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Yarrow: Medicinal Plant with Therapeutic Benefits

Yarrow (Achillea millefolium) is a perennial flowering plant in the Asteraceae family, that is native to temperate regions in Asia, Europe and North America. It was introduced as a food for livestock in Australia and New Zealand, where it has become a common weed and spread widely over a variety of habitats. It has a powerful sweet scent, similar to chrysanthemums. In the garden, yarrow is a food source for many insects, and various birds such as starlings use it to line their nests, possibly to inhibit parasites. It is considered particularly useful as a companion plant, attracting beneficial insects such as ladybirds, hoverflies and predatory wasps that use insect pests as food for their larvae, and repelling unwanted pests. It can be planted to reduce soil erosion and has deep roots, making it drought tolerant, and mineral-rich leaves.

Part of yarrow’s botanical name, its genus Achillea, refers to Achilles the warrior in Greek legends, as Achilles was reputed to use yarrow to treat the wounds of his warriors. The name millefolium (thousand-leaf) comes from the featherlike leaves that are minutely divided.

Yarrow has a fascinating history, being one of the oldest known botanicals used by humans worldwide — it is one of the six medicinal plants whose pollen was found in a Neanderthal grave at Shanidar in Iraq, dated to about 50,000 BCE.

Active ingredients

The yarrow plant contains isovaleric acid, salicylic acid, asparagine, sterols and flavonoids. The main flavonoids are myricetin, hesperidin, quercetin, luteolin, apigenin, hyperoside and kaempferol, along with phenolic acids such as gallic acid, benzoic acid, chlorogenic acid, vanillic acid, caffeic acid and ferulic and cinnamic acid. The aerial parts of the plant are used, but only the traditional white-flowered variety is medicinal. The essential oil of yarrow is dark blue and contains proazulenes including chamazulene. Azulene can be found in both yarrow and wormwood and was named in 1863.

Therapeutic actions

Gastrointestinal — Yarrow has long been used to treat a range of digestive problems including ulcers and irritable bowel syndrome as an antispasmodic, and relieving stomach pain, diarrhoea, bloating and constipation. The anti-inflammatory flavonoids play a significant role in these conditions. The leaves are also astringent and a mild laxative.

Rat studies showed that yarrow extract protected against stomach damage induced by alcohol and indomethacin and improved the healing rate of chronic gastric ulcers by regenerating the gastric mucosa, with little to no toxicity. Yarrow tea was also useful in relieving the symptoms of irritable bowel syndrome.

The anti-inflammatory effects of yarrow were shown to be effective in reducing liver inflammation, particularly in non-alcoholic liver disease. In the liver it reduced inflammation from both hepatitis and malaria.

Neurological — In animal studies yarrow tea showed significant effects in reducing the secretion of cortisol — the hormone that rises during stress — so has stress management benefits, alleviating the symptoms of both depression and anxiety.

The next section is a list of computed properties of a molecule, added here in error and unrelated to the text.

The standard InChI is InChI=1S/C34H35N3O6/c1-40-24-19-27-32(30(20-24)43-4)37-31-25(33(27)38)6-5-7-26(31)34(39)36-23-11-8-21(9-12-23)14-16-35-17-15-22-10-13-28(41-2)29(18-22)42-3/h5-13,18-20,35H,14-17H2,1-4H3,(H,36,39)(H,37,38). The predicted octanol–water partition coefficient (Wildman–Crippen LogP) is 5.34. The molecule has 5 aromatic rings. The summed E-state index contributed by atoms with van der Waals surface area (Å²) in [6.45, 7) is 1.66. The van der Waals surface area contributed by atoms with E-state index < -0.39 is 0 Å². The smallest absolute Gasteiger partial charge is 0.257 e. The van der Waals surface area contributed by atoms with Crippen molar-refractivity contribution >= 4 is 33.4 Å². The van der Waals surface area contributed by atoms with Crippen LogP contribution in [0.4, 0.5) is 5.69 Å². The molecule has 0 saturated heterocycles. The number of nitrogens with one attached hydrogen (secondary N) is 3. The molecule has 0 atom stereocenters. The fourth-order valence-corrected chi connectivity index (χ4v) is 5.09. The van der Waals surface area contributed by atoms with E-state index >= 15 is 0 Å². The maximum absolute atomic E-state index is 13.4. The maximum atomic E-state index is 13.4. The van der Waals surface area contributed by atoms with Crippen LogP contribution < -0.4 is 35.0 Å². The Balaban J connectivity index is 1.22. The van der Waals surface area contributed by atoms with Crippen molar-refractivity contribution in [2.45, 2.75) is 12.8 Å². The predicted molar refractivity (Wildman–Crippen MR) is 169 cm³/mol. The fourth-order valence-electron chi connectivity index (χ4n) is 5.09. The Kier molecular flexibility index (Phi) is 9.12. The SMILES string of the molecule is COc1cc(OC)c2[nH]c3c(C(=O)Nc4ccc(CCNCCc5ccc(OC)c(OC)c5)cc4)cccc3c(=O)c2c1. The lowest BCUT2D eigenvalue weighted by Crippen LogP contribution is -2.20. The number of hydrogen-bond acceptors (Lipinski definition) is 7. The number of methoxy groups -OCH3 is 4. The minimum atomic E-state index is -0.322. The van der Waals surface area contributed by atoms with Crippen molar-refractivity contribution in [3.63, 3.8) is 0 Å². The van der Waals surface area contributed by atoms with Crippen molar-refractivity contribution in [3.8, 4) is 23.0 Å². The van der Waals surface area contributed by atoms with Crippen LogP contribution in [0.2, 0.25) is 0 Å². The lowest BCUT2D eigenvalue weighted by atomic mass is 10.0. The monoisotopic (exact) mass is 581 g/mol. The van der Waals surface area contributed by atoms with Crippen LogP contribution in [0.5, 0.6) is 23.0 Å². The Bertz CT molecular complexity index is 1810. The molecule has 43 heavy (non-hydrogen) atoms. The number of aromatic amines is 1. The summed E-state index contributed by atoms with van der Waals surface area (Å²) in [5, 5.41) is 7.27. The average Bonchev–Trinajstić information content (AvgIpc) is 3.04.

Yarrow has shown significant promise in reducing the inflammation of the brain, thereby potentially reducing symptoms of multiple sclerosis, Alzheimer’s disease and Parkinson’s disease, all conditions with an inflammatory component that impacts on movement disorders and muscle tone.
Rat studies have shown that it’s antioxidant effects translate into anti-seizure activity, indicating a potential use for sufferers of epilepsy. The flavonoid luteolin has research demonstrating a significant improvement in memory and cognitive function in rats by improving blood supply to the brain.

Hypertension — In Mexico, yarrow is a traditional medicine used as a treatment for diabetes and hypertension. Rat studies were used to determine its effectiveness and an extract from the flowers showed a potent vasorelaxant effect, reducing both systolic and diastolic blood pressure through various mechanisms.

Immune system — In antitumour studies the flavonoids and the essential oil of yarrow was shown to be effective against leukaemia in mice and had significant cytostatic activity (or growth inhibition) against human cervical adrenocarcinoma.

Reproductive system — In traditional medicine, it was often used as a women’s remedy, as an emmenagogue, which stimulates menstrual flow, and to relieve menstrual pain. Research has shown that yarrow has measurable phytoestrogenic activity, mainly through apigenin, giving yarrow both a protective and a therapeutic role that helps balance female hormones.

Skin — The anti-inflammatory effects of yarrow are particularly useful in skin inflammation, reducing skin ageing and skin infections and increasing the moisture-holding capacity of the skin.

Yarrow as an ointment or cream (or a wash) is also particularly useful in wound healing (as used traditionally), increasing fibroblasts, the cells that regenerate healthy connective tissue.

A study in 140 women over two weeks showed that an ointment made with yarrow and St John’s wort sped up the healing of episiotomy sites, surgical incisions on the vaginal wall made to assist childbirth.

Yarrow can also be used as an insect repellent and as a component of anti-inflammatory cosmetics.

Taking yarrow

Yarrow can cause allergic skin rashes and if taken in too high doses may trigger menstruation and cause miscarriages. It is therefore contraindicated in pregnancy. It is also toxic to dogs, cats and horses, and cows that eat yarrow produce an unpleasant flavour in the milk.
References available on request.

Article Featured in WellBeing 205 

Dr Karen Bridgman

Dr Karen Bridgman

Karen Bridgman is a holistic practitioner at Lotus Health and Lotus Dental in Neutral Bay.

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